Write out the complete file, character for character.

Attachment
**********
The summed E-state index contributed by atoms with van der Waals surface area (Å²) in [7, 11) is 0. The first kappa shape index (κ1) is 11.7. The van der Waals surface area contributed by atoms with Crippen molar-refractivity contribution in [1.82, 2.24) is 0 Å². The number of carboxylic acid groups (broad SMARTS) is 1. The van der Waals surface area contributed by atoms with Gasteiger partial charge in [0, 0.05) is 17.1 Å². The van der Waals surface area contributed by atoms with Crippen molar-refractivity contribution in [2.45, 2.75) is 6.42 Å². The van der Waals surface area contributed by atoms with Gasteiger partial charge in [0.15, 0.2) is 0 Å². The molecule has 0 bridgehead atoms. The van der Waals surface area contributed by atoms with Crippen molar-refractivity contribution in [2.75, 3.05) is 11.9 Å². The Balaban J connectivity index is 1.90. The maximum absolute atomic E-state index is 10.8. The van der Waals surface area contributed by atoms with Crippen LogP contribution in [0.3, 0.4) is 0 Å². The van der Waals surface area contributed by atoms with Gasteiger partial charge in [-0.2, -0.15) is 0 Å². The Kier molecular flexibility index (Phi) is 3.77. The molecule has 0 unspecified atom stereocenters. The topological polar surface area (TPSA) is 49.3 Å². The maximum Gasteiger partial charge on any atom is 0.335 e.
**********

The summed E-state index contributed by atoms with van der Waals surface area (Å²) in [7, 11) is 0. The first kappa shape index (κ1) is 11.7. The van der Waals surface area contributed by atoms with Crippen molar-refractivity contribution in [1.82, 2.24) is 0 Å². The number of carboxylic acid groups (broad SMARTS) is 1. The van der Waals surface area contributed by atoms with Gasteiger partial charge in [0, 0.05) is 17.1 Å². The van der Waals surface area contributed by atoms with Crippen molar-refractivity contribution in [2.45, 2.75) is 6.42 Å². The van der Waals surface area contributed by atoms with Gasteiger partial charge in [0.15, 0.2) is 0 Å². The molecule has 0 bridgehead atoms. The van der Waals surface area contributed by atoms with Crippen molar-refractivity contribution in [2.75, 3.05) is 11.9 Å². The Balaban J connectivity index is 1.90. The maximum absolute atomic E-state index is 10.8. The van der Waals surface area contributed by atoms with Crippen LogP contribution in [0.3, 0.4) is 0 Å². The van der Waals surface area contributed by atoms with Gasteiger partial charge in [-0.2, -0.15) is 0 Å². The Kier molecular flexibility index (Phi) is 3.77. The molecule has 0 unspecified atom stereocenters. The topological polar surface area (TPSA) is 49.3 Å². The maximum Gasteiger partial charge on any atom is 0.335 e.